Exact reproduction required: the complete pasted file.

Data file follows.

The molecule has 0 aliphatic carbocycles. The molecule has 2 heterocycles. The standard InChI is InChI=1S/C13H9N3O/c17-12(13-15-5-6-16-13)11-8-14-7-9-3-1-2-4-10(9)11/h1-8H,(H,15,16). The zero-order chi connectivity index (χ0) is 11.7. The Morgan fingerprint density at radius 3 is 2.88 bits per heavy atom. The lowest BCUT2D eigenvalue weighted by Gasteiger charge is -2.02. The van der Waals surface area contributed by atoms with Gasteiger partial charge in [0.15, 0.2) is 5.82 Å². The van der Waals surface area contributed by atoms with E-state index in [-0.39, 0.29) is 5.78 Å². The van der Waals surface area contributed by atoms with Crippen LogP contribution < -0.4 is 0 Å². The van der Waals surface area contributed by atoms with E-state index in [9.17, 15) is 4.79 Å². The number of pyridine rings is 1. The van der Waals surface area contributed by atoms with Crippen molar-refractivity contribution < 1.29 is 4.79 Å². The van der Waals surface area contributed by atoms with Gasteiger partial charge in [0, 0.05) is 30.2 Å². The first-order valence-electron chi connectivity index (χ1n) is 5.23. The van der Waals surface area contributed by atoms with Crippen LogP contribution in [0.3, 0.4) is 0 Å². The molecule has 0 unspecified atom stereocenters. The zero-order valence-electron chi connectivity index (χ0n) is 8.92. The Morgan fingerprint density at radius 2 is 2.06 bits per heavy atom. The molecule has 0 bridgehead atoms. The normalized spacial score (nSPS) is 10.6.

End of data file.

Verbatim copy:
The molecule has 0 aliphatic carbocycles. The molecule has 2 heterocycles. The standard InChI is InChI=1S/C13H9N3O/c17-12(13-15-5-6-16-13)11-8-14-7-9-3-1-2-4-10(9)11/h1-8H,(H,15,16). The zero-order chi connectivity index (χ0) is 11.7. The Morgan fingerprint density at radius 3 is 2.88 bits per heavy atom. The lowest BCUT2D eigenvalue weighted by Gasteiger charge is -2.02. The van der Waals surface area contributed by atoms with Gasteiger partial charge in [0.15, 0.2) is 5.82 Å². The van der Waals surface area contributed by atoms with E-state index in [-0.39, 0.29) is 5.78 Å². The van der Waals surface area contributed by atoms with Crippen LogP contribution < -0.4 is 0 Å². The van der Waals surface area contributed by atoms with E-state index in [9.17, 15) is 4.79 Å². The number of pyridine rings is 1. The van der Waals surface area contributed by atoms with Crippen molar-refractivity contribution < 1.29 is 4.79 Å². The van der Waals surface area contributed by atoms with Gasteiger partial charge in [0, 0.05) is 30.2 Å². The first-order valence-electron chi connectivity index (χ1n) is 5.23. The van der Waals surface area contributed by atoms with Crippen LogP contribution in [0.3, 0.4) is 0 Å². The molecule has 0 unspecified atom stereocenters. The zero-order valence-electron chi connectivity index (χ0n) is 8.92. The Morgan fingerprint density at radius 2 is 2.06 bits per heavy atom. The molecule has 0 bridgehead atoms. The normalized spacial score (nSPS) is 10.6.